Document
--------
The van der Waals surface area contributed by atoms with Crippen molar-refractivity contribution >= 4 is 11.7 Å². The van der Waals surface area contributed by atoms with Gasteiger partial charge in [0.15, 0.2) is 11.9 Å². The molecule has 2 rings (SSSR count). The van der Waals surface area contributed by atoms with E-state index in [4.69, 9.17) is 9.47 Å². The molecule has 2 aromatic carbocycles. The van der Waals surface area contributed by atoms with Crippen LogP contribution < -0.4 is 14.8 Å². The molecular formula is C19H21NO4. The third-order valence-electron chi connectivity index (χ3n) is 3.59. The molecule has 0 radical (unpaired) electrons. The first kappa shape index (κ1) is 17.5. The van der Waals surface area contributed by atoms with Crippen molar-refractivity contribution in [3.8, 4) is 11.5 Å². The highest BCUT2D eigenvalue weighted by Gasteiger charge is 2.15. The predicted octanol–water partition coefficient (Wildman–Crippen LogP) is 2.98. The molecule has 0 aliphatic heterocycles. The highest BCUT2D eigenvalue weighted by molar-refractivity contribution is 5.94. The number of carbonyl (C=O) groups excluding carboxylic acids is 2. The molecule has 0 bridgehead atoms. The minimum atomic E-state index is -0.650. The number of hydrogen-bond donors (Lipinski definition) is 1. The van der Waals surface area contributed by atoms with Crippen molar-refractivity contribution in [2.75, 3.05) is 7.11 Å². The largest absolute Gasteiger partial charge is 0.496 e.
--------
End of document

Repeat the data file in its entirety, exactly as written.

The van der Waals surface area contributed by atoms with Crippen molar-refractivity contribution >= 4 is 11.7 Å². The van der Waals surface area contributed by atoms with Gasteiger partial charge in [0.15, 0.2) is 11.9 Å². The molecule has 2 rings (SSSR count). The van der Waals surface area contributed by atoms with E-state index in [4.69, 9.17) is 9.47 Å². The molecule has 2 aromatic carbocycles. The van der Waals surface area contributed by atoms with Crippen LogP contribution < -0.4 is 14.8 Å². The molecular formula is C19H21NO4. The third-order valence-electron chi connectivity index (χ3n) is 3.59. The molecule has 0 radical (unpaired) electrons. The first kappa shape index (κ1) is 17.5. The van der Waals surface area contributed by atoms with Crippen molar-refractivity contribution in [3.8, 4) is 11.5 Å². The highest BCUT2D eigenvalue weighted by Gasteiger charge is 2.15. The predicted octanol–water partition coefficient (Wildman–Crippen LogP) is 2.98. The molecule has 0 aliphatic heterocycles. The highest BCUT2D eigenvalue weighted by molar-refractivity contribution is 5.94. The number of carbonyl (C=O) groups excluding carboxylic acids is 2. The molecule has 0 bridgehead atoms. The minimum atomic E-state index is -0.650. The number of hydrogen-bond donors (Lipinski definition) is 1. The van der Waals surface area contributed by atoms with Crippen molar-refractivity contribution in [2.75, 3.05) is 7.11 Å². The largest absolute Gasteiger partial charge is 0.496 e.